These networks were largely engineered for a specific application and are not suited to other applications. For example, the traditional telephone network is too noisy and inefficient for bursty data communication. On the other hand, data networks which store and forward messages using computers had limited connectivity, usually did not have sufficient bandwidth for digitised voice and video signals, and suffer from unacceptable delays for the real-time signals. Television networks using radio or cables were largely broadcast networks with minimum switching facilities.[2][3]

Benefits of a single network for multiple services[edit]

It was desirable to have a single network for providing all these communication services to achieve the economy of sharing. This economy motivates the general idea of an integrated services network. Integration avoids the need for many overlaying networks, which complicates network management and reduces flexibility in the introduction and evolution of services. This integration was made possible with advances in broadband technologies and high-speed information processing of the 1990s.[2][3]

Fiber optics for broadband networks and MSO[edit]

While multiple network structures were capable of supporting broadband services, an ever-increasing percentage of broadband and MSO providers opted for fibre-optic network structures to support both present and future bandwidth requirements.

CATV (cable television), HDTV (high definition television), VoIP (voice over internet protocol), and broadband internet are some of the most common applications now being supported by fibre optic networks, in some cases directly to the home (FTTh – Fibre To The Home). These types of fibre optic networks incorporate a wide variety of products to support and distribute the signal from the central office to an optic node, and ultimately to the subscriber (end-user).



Modern networks have to carry integrated traffic consisting of voice, video and data. The Broadband Integrated Services Digital Network (B-ISDN) was designed for these needs.[6] The types of traffic supported by a broadband network can be classified according to three characteristics:[7]

  • Bandwidth is the amount of network capacity required to support a connection.
  • Latency is the amount of delay associated with a connection. Requesting low latency in the quality of service (QoS) profile means that the cells need to travel quickly from one point in the network to another.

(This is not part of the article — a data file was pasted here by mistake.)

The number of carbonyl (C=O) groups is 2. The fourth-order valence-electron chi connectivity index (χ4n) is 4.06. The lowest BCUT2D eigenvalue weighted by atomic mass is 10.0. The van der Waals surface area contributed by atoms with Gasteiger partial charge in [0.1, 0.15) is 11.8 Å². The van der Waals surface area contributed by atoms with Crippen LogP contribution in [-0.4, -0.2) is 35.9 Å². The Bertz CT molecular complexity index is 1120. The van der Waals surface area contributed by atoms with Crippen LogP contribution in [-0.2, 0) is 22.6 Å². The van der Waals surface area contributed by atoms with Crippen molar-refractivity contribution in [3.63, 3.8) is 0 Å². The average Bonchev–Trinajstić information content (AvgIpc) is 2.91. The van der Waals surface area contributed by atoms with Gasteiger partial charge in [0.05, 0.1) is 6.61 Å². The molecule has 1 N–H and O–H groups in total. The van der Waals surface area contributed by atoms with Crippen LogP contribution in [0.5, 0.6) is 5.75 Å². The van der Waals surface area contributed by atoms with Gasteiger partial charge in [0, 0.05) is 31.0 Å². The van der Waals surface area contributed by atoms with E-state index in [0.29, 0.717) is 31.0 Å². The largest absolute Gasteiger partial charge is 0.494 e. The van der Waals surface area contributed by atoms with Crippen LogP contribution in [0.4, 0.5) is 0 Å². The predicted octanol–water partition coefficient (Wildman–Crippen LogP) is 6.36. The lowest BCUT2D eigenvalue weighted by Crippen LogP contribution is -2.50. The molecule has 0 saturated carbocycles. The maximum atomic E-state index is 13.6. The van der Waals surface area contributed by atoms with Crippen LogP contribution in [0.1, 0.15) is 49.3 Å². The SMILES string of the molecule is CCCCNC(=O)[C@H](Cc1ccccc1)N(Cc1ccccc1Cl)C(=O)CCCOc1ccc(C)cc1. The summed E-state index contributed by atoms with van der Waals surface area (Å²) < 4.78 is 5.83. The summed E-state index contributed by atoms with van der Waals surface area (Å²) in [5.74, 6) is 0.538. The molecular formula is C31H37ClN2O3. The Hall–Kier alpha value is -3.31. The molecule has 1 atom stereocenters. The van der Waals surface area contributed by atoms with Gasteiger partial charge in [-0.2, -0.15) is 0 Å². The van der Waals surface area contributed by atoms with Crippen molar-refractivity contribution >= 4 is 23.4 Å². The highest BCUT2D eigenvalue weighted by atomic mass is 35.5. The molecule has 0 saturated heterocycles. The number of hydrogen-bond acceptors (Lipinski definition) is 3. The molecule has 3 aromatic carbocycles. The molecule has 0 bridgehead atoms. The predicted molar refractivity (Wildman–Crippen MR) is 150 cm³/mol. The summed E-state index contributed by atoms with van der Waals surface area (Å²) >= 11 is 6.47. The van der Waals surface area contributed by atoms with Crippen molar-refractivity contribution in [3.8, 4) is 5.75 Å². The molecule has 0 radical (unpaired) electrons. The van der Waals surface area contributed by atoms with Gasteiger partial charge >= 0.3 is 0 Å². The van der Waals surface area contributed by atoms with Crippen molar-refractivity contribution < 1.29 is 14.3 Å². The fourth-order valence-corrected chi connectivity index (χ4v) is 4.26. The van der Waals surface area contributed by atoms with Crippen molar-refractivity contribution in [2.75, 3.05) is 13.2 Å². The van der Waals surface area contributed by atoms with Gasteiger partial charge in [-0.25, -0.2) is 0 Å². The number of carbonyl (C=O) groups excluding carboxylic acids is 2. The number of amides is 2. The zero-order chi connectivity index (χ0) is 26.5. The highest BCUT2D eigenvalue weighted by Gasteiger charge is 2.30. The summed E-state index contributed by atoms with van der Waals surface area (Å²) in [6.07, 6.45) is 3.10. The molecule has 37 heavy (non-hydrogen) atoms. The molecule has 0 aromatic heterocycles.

• Cell-delay variation (CDV) is the range of delays experienced by each group of associated cells. Low cell-delay variation means a group of cells must travel through the network without getting too far apart from one another.

Requirements of the types of traffic[edit]

The types of traffic found in a broadband network (with examples) and their respective requirements are summarised in Table 1.

Table 1: Network traffic types and their requirements[7]
Traffic type Example Required bandwidth Cell-delay Latency
Constant Voice, guaranteed circuit emulation Minimal Low
Variable Compressed video Guaranteed Variable Low
Available Data Not guaranteed Widely variable Variable

See also[edit]


  1. ^ Lu, Fang. "ATM Congestion Control". Archived from the original on 10 February 2005. Retrieved 1 March 2005.
  2. ^ a b c d e Saito, H. (1993). Teletraffic Technologies in ATM Networks. Artech House. ISBN 0-89006-622-1.
  3. ^ a b c d e f Hui J. (1990). Switching and traffic theory for integrated broadband networks. Kluwer Academic Publishers. ISBN 978-0-7923-9061-9.
  4. ^ a b Sexton M.; Reid A. (1997). Broadband Networking: ATM, SDH and SONET. Boston, London: Artech House Inc. ISBN 0-89006-578-0.
  5. ^ a b Ferguson P.; Huston G. (1998). Quality of Service: Delivering QoS on the Internet and in Corporate Networks. John Wiley & Sons, Inc. ISBN 0-471-24358-2.
  6. ^ Jain, Raj (1996). "Congestion Control and Traffic Management in ATM Networks". Invited submission to Computer Networks and ISDN Systems. 28: 1723–1738. arXiv:cs/9809085. doi:10.1016/0169-7552(96)00012-8. Archived from the original on 19 June 2004. Retrieved 7 March 2005.
  7. ^ a b Juliano, Mark. "ATM Traffic Control". Archived from the original on 2009-01-14. Retrieved 3 March 2005.